Tips When Buying a Motorhome

If you’re thinking about buying a motorhome, you may be interested in these tips.

The motorhome lifestyle suggests spontaneity, flexibility and mobility combined with comfort and affordability (think of all those hotel bills you avoid). These tips are designed to help you make choices according to your specific priorities and circumstances, when buying a motorhome.

  1. What adventures are you planning in your motorhome?

Will you be taking to the roads on a carefully planned tour of Europe, with four kids and a dog? Or is Dorset or the Dales for a spontaneous weekend in a campervan more likely?  Or something in between?

There is a very wide range of motorhome types, prices and sizes. You will possibly find it easier to choose the type of motorhome you want to buy, if you know how you intend to use it. You may also find it useful to start with this when you consult manufacturers or sellers.

  1. Know the choices when buying a motorhome

There are different types of motorhomes. Here is a quick summary.

a) Coachbuild motorhomes

These are purpose-built motorhomes, designed for touring in comfort.

  • A-Class

Top of the range luxury with more room and extra comfort. You can find features like a wider cab with a roof bed and swivel cab seats that can become seating in the living area. These are often built from the chassis up rather than being based on an existing van chassis, like the Luton.

  • Over-Cab

These can accommodate up to six people and you can often find them with an extra double berth above the driver’s cab. They are often based on the Luton van.

  • Low-Profile

The Low-Profile motorhome can come in a continental version with an extendable roof. Like the Over-Cab, these have extra space above the driver’s cab, but in the Low-Profile type it tends to be used for storage, rather than an extra berth. These really work well as a spacious option for travelling couples.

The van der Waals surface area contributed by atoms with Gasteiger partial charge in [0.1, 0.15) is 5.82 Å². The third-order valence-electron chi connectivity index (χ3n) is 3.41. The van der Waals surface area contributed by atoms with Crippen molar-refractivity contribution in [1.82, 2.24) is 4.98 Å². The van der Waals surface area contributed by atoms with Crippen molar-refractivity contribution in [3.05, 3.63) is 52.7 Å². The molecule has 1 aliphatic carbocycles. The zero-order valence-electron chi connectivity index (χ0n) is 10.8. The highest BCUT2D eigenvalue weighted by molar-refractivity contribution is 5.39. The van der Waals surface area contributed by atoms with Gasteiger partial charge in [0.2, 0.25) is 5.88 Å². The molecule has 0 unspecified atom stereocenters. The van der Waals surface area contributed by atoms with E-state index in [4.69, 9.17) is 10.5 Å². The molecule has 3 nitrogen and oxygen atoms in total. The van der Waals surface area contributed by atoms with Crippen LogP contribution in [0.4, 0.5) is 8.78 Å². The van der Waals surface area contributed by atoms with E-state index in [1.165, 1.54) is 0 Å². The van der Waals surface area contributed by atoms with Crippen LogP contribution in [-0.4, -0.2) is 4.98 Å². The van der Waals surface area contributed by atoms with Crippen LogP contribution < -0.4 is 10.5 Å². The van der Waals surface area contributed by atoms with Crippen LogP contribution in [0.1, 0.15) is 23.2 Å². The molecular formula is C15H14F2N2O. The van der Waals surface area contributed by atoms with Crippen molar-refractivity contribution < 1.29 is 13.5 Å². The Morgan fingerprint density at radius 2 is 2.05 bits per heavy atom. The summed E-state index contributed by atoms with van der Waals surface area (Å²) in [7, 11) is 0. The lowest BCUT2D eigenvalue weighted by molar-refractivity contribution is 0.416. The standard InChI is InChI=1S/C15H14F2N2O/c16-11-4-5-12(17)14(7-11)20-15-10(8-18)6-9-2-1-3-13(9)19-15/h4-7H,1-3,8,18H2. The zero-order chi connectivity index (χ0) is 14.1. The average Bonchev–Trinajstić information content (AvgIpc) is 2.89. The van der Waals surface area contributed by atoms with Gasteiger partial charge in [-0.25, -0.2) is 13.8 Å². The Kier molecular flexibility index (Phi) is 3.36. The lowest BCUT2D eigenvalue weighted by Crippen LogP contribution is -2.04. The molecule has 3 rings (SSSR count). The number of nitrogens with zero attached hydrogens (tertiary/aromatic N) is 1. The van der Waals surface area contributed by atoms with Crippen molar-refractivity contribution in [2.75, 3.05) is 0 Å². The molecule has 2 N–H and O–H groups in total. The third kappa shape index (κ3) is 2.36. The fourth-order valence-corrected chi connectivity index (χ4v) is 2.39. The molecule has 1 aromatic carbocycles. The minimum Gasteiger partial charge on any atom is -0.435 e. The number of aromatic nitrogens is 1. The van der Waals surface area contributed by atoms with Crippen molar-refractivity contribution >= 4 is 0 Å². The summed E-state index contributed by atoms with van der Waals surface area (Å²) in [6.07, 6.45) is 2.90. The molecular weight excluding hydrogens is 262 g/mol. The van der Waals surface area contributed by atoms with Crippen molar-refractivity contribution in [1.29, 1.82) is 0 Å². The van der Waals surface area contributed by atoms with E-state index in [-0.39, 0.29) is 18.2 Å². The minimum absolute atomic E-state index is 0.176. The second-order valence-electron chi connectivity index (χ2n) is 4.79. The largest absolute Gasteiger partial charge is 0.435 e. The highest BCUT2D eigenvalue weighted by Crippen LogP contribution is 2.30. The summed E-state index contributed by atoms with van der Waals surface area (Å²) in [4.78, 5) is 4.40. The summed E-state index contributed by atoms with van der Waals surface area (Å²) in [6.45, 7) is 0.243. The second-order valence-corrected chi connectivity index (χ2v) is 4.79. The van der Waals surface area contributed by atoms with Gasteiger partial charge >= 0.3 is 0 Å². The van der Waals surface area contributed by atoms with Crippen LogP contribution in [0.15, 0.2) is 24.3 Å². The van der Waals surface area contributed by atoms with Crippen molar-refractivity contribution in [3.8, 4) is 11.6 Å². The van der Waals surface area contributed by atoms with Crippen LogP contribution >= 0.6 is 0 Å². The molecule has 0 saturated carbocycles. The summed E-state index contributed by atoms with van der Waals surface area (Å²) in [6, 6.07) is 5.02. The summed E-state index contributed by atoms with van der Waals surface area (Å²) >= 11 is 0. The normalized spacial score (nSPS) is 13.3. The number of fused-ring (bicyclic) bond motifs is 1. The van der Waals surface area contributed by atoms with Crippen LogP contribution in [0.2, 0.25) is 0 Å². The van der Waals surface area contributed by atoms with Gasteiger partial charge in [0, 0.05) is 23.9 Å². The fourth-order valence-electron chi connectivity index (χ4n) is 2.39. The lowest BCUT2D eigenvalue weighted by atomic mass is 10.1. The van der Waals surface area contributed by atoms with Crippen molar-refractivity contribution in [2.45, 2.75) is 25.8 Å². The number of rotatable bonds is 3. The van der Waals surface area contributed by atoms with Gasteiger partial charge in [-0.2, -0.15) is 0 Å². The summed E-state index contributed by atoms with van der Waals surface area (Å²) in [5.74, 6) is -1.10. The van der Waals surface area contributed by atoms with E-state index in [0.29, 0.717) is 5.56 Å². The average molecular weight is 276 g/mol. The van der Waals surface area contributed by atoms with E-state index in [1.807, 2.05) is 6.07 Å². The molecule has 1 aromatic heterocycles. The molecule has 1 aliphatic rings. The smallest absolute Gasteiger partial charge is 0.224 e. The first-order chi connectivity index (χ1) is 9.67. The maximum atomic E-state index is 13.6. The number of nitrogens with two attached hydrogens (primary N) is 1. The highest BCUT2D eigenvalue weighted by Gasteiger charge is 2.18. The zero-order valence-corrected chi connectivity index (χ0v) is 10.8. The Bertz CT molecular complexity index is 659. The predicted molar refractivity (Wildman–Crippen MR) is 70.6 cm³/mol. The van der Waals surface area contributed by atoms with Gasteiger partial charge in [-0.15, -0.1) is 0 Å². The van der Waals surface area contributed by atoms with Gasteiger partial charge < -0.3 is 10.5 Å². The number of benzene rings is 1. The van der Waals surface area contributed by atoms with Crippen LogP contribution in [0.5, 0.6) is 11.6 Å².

b) Conversions

These are great for a smaller budget and getting a taste of motorhome touring. They have minimal insulation and are usually only able to accommodate one or two people.

c) Hightop

This is the roomier of the options with a permanently higher fixed roof. Still with pretty basic insulation on the body, the roof is often better insulated. They nevertheless provide a little more standing room and overall comfort than their smaller siblings.

d) Elevated roof

Usually a cheaper alternative than the Hightop, an elevated roof gives you a low vehicle height with the option of more standing room and sometimes extra canvas berths.

e) Fixed roof

A fixed roof conversion campervan or motorhome is the most basic version available to you. A great option for first time buyers looking for a taste of the open road. They will generally only accommodate one or two people and standing is not possible, but with a little imagination, they can be made cosy and homely, nonetheless. You may also find that they are the most straightforward to keep in your garage and to park.

  1. Buying a motorhome: What will it cost?

Costs for motorhomes vary considerably. They depend on the age, type, model and size of your motorhome. If you are buying brand new or second-hand, it is worth considering that motorhomes tend to hold their value better on average than most cars. You may want to take this into account along with all those saved hotel bills, against the costs.